This post imported from StackExchange Physics at 2014-04-25 09:28 (UCT), posted by SE-user Pedro Lauridsen Ribeiro
You can make a much stronger statement: The representations do not uniquely determine a Lagrangian. You have to add other assumptions to get dynamical laws.

This post imported from StackExchange Physics at 2014-04-25 09:28 (UCT), posted by SE-user user1504
@user1504 - Sorry if I'm picky, but that would be a(n important!) "non-uniqueness" statement, whereas my counter-example is rather a "non-existence" one, so both statements deal with different issues.

This post imported from StackExchange Physics at 2014-04-25 09:28 (UCT), posted by SE-user Pedro Lauridsen Ribeiro
@PedroLauridsenRibeiro: My comment was directed at Julio. I'm not arguing that representations determine a Lagrangian. This fails even for the 2d chiral boson.

This post imported from StackExchange Physics at 2014-04-25 09:28 (UCT), posted by SE-user user1504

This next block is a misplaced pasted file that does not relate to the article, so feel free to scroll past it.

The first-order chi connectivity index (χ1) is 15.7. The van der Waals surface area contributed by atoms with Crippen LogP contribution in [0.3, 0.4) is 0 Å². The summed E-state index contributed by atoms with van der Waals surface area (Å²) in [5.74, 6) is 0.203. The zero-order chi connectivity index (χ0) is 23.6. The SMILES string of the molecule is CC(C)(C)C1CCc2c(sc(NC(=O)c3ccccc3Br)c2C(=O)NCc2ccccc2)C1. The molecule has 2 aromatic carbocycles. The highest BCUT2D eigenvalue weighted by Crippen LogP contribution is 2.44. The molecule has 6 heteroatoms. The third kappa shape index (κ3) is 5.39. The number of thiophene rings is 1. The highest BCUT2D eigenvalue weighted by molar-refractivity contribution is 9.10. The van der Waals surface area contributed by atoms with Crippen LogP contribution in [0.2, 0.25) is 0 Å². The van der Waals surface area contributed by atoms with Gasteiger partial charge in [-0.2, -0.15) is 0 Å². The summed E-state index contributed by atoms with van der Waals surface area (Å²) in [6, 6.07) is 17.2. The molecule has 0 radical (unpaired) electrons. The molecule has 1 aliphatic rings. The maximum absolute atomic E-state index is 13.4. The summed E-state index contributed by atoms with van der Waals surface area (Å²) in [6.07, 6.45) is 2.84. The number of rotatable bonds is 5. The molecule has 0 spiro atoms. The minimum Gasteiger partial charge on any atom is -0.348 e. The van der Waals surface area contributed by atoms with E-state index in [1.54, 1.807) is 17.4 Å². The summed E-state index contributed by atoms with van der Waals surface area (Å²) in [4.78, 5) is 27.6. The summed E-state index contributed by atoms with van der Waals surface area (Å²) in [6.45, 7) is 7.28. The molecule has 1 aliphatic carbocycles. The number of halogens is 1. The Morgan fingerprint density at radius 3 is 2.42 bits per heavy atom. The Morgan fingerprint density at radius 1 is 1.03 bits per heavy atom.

+ 2 like - 0 dislike

If you don't ask for Lagrangians but for more indirectly defined field theories you can find the required information in a series of papers by Weinberg listed in the entry ``Representations of the Poincare group, spin and gauge invariance''  http://www.mat.univie.ac.at/~neum/physfaq/topics/poincareRep.html of my Theoretical Physics FAQ.

Weinberg derives free field theories for all particles with any nonnegative real mass and any finite spin, and the low order interaction terms. Vol. I of his quantum field theory book contains the former but not the latter.

Infinite spin positive energy representations cannot be realized by local field theories.

answered Jul 13, 2014 by Arnold Neumaier (12,425 points) [ no revision ]

The last sentence is interesting and is probably among the reasons why Lumo always says that string theory (which can for example represent Regge trajectories that can go in principle up to infinite spins while energy is positive) is not a quantum field theory ...

This may be a misunderstanding. The infinite spin representation (also referred to as continuous spin representation) I was talking of is an irreducible representation of the Poincare group. Whereas Regge trajectories correspond to a direct sum of possibly infinitely many finite spin representations.